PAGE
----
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Queen Victoria's reign saw great changes both inside and outside the home. It was the time of the Industrial Revolution and Britain was leading the world in technology. Mass production meant more goods were available to buy. The newly-emerging middle classes took immense pride in homes that they saw as a reflection of their social status.

The Great Exhibition of 1851 at the Crystal Palace showcased many of the new mass-produced consumer products that would be in so much demand for the home. But the Crystal Palace building itself was also a triumph of 19th-century engineering. It was brimming with the latest innovations - iron-frame construction, sheet glass and integral heating. Its use of prefabrication and standardisation would be a pointer to the future. The industrial revolution meant that new techniques such as lamination and electroplating were introduced. It was new technology that drove innovation in Victorian architecture.

Whilst finding technical advances in Victorian architecture is not difficult, finding a single Victorian style is impossible. Nostalgia became the theme. Architects drew their inspiration from the past and enthusiastically borrowed from a bewildering number of established architectural styles.

Regency classicism and the Greek revival continued after Victoria came to the throne, but as her long reign continued, other styles vied for attention. The Gothic Revival gained a powerful grip on the imaginations of architects in the latter half of the 19th century. But this still left plenty of room for Elizabethan, Jacobean, Scottish Baronial and Italianate Romanesque. National pride was running high and this seemed to encourage an admiration for the architecture of previous periods of national confidence.

But through this period came motifs and themes that would define the Victorian age. World trade was opening up, thanks to the power of steam. This also provided greater travel opportunities for those wealthy enough to enjoy it, or for those involved with trade, Empire governance, diplomacy or the military. Travel to places like Japan and India brought back an oriental influence on design. An eclectic mix of styles evolved. Masculine preserves such as libraries and billiard rooms were built in the Gothic style. Rococo design offered a more feminine style that was popular for ladies' bedrooms. Excessive ornamentation was the norm although, part influenced by the Pre-Raphaelite Brotherhood and Ruskin, flowers, birds and animals were portrayed realistically rather than more stylised versions.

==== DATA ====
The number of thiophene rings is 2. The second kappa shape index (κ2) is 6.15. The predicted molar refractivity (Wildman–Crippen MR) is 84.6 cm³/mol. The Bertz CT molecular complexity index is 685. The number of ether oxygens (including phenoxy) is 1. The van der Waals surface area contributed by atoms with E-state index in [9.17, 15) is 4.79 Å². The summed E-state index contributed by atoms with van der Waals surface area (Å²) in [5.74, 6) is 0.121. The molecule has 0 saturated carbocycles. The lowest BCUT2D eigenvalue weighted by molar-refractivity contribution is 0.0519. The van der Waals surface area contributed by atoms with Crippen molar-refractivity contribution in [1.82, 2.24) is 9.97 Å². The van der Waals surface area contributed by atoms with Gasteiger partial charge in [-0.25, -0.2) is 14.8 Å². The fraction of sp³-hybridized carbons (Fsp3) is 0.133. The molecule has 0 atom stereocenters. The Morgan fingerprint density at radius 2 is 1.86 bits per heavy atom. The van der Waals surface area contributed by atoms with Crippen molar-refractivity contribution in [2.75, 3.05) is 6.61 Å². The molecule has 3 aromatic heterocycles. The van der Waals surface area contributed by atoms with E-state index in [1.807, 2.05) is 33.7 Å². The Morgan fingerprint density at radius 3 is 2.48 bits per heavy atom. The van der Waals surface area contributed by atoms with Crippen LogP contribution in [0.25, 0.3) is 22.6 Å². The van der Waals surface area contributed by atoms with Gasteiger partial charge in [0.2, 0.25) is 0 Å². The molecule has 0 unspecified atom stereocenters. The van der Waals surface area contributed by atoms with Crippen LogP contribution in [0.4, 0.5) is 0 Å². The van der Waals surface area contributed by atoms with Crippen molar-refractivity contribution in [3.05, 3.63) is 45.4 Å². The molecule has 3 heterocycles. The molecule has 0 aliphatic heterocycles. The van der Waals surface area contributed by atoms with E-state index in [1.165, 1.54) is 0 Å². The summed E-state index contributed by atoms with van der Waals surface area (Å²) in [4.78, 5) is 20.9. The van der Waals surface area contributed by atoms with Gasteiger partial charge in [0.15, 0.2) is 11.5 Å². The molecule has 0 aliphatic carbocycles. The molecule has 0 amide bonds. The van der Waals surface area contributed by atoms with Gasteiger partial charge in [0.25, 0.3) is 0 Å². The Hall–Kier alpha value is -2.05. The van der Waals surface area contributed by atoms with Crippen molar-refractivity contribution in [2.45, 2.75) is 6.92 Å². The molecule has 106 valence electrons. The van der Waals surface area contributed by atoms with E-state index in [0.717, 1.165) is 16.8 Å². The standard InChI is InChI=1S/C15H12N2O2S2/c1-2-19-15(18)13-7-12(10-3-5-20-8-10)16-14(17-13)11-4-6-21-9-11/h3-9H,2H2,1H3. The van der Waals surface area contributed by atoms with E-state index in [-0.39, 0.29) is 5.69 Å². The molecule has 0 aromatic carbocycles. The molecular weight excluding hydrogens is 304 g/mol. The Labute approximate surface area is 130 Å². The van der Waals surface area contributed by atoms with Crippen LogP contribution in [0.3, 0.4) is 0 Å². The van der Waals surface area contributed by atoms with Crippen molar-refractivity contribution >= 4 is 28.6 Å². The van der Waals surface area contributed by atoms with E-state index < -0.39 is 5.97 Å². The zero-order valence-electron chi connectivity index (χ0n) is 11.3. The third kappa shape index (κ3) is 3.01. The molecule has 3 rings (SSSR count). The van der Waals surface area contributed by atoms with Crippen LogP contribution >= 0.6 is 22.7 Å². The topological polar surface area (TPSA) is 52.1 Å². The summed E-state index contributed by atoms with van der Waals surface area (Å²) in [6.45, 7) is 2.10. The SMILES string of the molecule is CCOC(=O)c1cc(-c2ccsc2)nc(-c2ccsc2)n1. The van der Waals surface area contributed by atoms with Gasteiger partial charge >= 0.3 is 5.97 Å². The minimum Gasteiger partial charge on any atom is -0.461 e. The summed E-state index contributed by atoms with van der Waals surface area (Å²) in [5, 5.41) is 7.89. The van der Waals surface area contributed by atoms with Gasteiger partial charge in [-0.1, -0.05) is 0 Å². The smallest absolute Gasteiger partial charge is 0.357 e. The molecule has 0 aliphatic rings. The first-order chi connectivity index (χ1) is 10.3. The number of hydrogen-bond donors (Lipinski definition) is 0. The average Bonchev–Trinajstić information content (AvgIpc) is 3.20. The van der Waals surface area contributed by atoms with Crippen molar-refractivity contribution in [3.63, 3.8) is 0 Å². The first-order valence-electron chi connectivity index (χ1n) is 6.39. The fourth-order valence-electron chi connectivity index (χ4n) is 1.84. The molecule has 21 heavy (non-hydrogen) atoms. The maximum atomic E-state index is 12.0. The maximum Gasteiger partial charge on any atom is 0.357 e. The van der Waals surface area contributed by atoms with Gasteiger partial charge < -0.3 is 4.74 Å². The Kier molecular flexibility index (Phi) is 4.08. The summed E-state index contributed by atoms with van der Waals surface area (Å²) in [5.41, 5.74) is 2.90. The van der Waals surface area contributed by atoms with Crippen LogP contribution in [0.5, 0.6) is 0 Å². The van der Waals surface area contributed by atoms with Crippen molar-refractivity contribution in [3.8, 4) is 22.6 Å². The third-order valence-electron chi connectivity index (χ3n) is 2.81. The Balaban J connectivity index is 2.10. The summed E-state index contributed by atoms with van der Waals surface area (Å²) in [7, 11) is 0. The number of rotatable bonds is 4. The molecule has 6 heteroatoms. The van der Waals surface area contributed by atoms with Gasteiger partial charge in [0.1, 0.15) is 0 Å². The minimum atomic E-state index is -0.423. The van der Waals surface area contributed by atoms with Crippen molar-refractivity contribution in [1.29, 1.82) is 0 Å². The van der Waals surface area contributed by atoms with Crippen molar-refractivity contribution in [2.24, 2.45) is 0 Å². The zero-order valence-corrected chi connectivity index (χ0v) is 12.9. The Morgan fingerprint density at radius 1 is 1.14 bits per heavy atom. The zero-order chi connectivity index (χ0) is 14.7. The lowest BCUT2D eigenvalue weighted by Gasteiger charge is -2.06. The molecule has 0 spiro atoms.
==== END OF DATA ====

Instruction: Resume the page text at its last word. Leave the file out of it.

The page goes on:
If a Victorian architectural style is hard to pin down, interior design of the period was very distinctive. The colour palette at the time was limited because chemical processes were still being developed. But paint effects such as faux marbling, stencilling, and stippling were most popular. From the 1840s, wallpaper went into mass production. William Morris introduced highly patterned designs for wallpapers and fabrics and these were often influenced by Islamic designs.

But by the end of Queen Victoria’s reign Morris, Ruskin and architect Richard Norman Shaw were, among others, developing the Arts and Crafts Movement and promoting the revival of traditional building crafts and the use of local materials. They were to be followed by Sir Edwin Lutyens and Charles Voysey. Through these luminaries some elements of Arts and Crafts design influenced the development of a new style - Art Nouveau. As the Victorian period of architectural imitation began to pall, Art Nouveau offered a new vision. A new age was beginning – the Edwardian era.

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